By Mariana L. R. Dantas (auth.)
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Additional info for Black Townsmen: Urban Slavery and Freedom in the Eighteenth-Century Americas
Commerce in Baltimore and Sabará was not restricted, however, to the importing and exporting businesses of European and local commercial agents. Both towns housed and regularly accommodated various persons who earned their living by selling local products in small stores or stalls, or who peddled different commodities through the streets, neighborhoods, and in the environs of these towns. In fact, to a large extent, daily urban life relied heavily on this petty commerce, which supplied urban households with various products essential to their subsistence.
An explanation for the town’s slow development resides, in part, in the predominance of tobacco production and trade in the region. During the second half of the seventeenth century, tobacco, found to be an ideal crop for the Chesapeake, and a popular commodity in Europe, became the local cash crop, absorbing most of the cleared land and much of the labor of its inhabitants. Intensive dedication to the production of tobacco discouraged the type of economic diversification and individual specialization royal officials and colonial legislators hoped would emerge, and, thereby, promote town formation.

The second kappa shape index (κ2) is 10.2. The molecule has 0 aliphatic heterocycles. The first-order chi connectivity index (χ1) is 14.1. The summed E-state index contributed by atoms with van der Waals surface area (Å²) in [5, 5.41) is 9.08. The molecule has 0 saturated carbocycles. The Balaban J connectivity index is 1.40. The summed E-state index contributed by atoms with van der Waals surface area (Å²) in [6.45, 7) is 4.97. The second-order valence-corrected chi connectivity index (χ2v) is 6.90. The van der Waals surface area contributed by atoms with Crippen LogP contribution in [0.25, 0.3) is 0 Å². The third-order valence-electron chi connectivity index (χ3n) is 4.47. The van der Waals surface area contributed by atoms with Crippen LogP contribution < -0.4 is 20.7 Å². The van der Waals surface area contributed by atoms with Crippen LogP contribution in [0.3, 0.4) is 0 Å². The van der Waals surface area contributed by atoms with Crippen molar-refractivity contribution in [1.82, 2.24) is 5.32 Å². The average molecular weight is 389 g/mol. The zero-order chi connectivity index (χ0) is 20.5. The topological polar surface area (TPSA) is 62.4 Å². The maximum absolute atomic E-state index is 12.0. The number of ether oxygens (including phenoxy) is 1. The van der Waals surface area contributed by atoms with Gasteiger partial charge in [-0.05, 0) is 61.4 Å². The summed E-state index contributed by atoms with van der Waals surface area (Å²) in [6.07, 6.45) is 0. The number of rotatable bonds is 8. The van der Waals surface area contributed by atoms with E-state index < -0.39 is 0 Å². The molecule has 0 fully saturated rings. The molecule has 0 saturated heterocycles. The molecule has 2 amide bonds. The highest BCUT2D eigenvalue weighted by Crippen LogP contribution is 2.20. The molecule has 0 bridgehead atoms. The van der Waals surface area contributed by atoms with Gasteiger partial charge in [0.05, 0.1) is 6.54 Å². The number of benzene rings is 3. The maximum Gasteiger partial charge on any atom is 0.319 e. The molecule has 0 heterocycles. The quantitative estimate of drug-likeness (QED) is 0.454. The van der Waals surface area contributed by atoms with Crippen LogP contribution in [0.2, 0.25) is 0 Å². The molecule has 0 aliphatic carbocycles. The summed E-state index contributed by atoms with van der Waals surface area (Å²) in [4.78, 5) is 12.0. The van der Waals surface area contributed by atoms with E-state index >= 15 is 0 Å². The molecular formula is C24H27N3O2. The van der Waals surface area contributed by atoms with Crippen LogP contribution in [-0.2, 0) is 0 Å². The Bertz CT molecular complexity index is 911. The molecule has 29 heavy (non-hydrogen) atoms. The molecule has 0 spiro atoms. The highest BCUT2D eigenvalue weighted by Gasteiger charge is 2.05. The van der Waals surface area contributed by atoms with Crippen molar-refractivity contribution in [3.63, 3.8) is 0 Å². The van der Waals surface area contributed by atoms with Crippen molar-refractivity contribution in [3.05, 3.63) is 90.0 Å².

Cruz also regretted not having more wigs, writing that had he brought more he would have quickly sold them all. 43 Cruz’s letters also commented on the local economy and its potential for larger profits. 44 Encouraged by these favorable prospects, Francisco da Cruz decided to open a store in Sabará. In that same year, he purchased a house in town and worked on the necessary renovations. Because he was still tied to his obligations as a public notary, he also hired an assistant capable of writing and counting to help him keep the business ledgers.